The opioid crisis isn’t a new problem, but it seems to be an enduring one. “Crisis” highlights this as we watch three very different worlds intersect, collide, and explode thanks to the greed at the expense of those who can’t benefit. From the prestigious educational community and big pharmaceutical companies to illegal activity and innocent bystanders becoming victims, “Crisis” is a complicated and gripping tale that could easily be based in truth and reality.
Gary Oldman stars as Dr. Tyrone Brower, a researcher at a university who is running tests on a new pharmaceutical that is being touted as non-addictive, wiping out the negative impact of opioids. It’s promising, to say the least, and is certainly the golden child of the company. However, Brower finds differing results; information that could preclude this company from FDA approval and billions of dollars in profit. The pressure is on to look the other way by Brower’s superiors at the university, but the consequences weigh heavily, knowing the endgame. Meanwhile, DEA agents lead by Jake Kelly (Armie Hammer) are closing in on a huge underground drug network and a former addict Claire (Evangeline Lilly) and mother of a straight-laced teen finds herself mourning her son’s death which is connected to this sordid illegal yet lucrative drug world.
We see the three stories unfold separately but along the same timeline, creating an intense thriller that takes us down gritty roads and those paved in gold. Brower’s story is one of morality or more aptly a David vs. Goliath situation with no weapons other than words which prove to be just as powerful. Claire’s nightmare plummets into unchartered territory of foreign drug lords, the very group the DEA is attempting to shut down. While some of this story pushes the limits of probability, what it does do is remind us of how opioids infiltrate all worlds. And that’s exactly what writer and director Nicholas Jarecki wants us to remember. This is a very real problem, affecting millions of people from all walks of life all to make the rich get richer.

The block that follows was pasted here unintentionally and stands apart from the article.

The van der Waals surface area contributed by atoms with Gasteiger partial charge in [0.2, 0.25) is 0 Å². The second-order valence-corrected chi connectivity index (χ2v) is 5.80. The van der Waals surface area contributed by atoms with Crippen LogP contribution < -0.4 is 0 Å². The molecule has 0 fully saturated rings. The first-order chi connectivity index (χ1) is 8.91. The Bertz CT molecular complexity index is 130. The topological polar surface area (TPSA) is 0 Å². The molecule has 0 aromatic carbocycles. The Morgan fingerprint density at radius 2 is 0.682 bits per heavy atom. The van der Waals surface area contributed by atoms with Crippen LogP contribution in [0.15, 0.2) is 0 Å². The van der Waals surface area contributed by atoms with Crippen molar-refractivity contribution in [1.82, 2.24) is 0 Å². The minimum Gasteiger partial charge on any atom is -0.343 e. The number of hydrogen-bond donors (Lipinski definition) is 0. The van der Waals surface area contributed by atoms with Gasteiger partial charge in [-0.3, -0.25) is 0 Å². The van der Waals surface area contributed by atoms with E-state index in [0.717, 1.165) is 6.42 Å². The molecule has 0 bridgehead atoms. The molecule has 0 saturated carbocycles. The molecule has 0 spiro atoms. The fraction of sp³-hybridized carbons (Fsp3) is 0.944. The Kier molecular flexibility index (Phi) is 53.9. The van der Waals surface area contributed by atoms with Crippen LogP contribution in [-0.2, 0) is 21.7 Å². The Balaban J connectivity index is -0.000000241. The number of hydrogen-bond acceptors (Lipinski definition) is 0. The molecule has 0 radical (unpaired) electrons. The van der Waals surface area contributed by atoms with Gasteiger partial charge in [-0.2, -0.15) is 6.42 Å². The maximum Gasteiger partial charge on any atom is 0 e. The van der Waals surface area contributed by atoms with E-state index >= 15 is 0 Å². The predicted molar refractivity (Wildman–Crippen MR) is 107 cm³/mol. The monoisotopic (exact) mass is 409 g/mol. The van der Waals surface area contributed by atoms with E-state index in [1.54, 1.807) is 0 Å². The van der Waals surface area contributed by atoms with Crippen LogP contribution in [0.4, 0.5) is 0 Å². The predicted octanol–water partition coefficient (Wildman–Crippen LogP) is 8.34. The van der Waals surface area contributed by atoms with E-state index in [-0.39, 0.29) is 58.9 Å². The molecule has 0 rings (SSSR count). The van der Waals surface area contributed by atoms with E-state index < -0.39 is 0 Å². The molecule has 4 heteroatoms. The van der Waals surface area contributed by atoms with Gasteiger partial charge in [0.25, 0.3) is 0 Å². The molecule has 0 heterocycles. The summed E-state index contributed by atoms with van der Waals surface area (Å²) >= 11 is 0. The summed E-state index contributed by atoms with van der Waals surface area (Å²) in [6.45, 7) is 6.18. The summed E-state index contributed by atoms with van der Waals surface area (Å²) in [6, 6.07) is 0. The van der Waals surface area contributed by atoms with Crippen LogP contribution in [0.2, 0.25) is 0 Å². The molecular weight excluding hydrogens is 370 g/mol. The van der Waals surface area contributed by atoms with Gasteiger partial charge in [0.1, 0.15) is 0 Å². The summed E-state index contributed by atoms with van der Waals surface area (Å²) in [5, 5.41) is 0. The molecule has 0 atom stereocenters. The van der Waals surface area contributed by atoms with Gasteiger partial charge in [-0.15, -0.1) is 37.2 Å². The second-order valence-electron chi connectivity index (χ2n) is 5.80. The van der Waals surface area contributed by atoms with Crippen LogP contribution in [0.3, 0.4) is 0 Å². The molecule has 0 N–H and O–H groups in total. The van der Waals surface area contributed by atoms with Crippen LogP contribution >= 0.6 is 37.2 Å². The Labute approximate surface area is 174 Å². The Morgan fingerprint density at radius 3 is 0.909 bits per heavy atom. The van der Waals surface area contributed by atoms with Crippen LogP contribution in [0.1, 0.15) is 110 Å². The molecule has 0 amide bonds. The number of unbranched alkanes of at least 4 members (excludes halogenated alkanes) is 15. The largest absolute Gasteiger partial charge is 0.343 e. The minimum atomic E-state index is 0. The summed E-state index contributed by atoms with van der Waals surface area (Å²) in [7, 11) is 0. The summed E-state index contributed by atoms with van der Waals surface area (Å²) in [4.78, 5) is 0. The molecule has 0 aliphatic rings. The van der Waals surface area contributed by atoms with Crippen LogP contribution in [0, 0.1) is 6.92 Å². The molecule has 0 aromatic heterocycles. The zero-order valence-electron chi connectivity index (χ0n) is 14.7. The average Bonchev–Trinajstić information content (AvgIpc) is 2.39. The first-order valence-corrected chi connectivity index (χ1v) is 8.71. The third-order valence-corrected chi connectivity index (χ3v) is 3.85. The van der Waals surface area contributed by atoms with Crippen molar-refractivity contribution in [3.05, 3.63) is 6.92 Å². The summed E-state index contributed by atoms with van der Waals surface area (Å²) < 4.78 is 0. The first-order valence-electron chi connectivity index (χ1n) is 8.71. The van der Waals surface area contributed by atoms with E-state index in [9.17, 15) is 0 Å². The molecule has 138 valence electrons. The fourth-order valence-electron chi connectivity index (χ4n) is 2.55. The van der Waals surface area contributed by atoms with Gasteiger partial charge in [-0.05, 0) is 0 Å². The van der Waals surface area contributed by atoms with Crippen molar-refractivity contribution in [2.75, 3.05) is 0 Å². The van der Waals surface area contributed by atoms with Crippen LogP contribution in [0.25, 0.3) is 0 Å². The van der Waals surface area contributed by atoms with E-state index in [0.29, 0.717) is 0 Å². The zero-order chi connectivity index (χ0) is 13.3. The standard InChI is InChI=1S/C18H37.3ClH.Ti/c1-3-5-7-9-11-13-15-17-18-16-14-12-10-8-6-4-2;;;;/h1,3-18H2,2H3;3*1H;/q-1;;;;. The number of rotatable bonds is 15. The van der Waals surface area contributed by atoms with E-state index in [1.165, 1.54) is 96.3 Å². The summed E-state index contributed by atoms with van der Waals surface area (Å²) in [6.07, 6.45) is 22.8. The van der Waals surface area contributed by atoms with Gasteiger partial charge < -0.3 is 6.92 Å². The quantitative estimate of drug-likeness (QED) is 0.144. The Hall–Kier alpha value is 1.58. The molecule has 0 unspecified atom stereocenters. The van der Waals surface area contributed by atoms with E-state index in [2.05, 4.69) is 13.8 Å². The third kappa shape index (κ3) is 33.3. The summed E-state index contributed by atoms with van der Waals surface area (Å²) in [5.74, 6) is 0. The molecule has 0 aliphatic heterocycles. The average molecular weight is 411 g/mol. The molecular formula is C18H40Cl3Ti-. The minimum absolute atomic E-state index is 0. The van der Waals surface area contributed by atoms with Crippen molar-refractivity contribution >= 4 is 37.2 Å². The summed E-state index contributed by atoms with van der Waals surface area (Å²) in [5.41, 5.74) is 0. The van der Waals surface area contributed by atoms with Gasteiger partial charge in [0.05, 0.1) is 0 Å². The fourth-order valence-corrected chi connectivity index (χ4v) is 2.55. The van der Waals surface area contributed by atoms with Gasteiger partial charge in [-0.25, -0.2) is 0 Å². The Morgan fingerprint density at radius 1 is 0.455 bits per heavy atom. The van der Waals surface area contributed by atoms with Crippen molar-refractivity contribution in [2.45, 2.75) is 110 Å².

To give the story credibility, much of the weight falls perhaps unintentionally on Oldman’s lap. He portrays an every day person who has made mistakes in his life, but as he looks carefully into his heart, mistakes must not be made again. Doing the right thing isn’t always easy and his character overtly and intrinsically struggles with this. Oldman has a way of letting viewers into his mindset, inviting them to walk in his character’s shoes as we question whether or not we would have the fortitude to do the right thing. His nemesis is Dean Geoff Talbot (Greg Kinnear), his boss who easily succumbs to the pressure from the pharmaceutical company who, unsurprisingly, donates money to the school. Again, big money means having a greater power to influence others. Kinnear’s innocent looks are deceiving as his character effortlessly delves into disingenuous behavior to acquire the end results. Kinnear also finds the humanity in this character and in many ways is just the antithesis to the Brower character.
Lilly has one of the most arduous tasks of creating a character with a past which haunts her who fears she may be the direct cause of her son’s demise. It’s an emotional performance which, like Oldman, allows us to experience her pain and suffering even when the storyline pushes the envelope of believability for her character. While Hammer is adequate as the tough and brilliant undercover DEA agent with all the answers, it’s rather one dimensional in nature, not a nuanced performance in the least. Thankfully, the Brower storyline elevates the overall film and message while we sit back and allow the thriller to unfold.
“Crisis” feels like a biopic using broad brushstrokes of poetic license to give it that Hollywood feel as it delivers an old message in new form. Oldman and Lilly shine in this crime thriller, but it’s the humanity and less obvious situations that are the most captivating of all.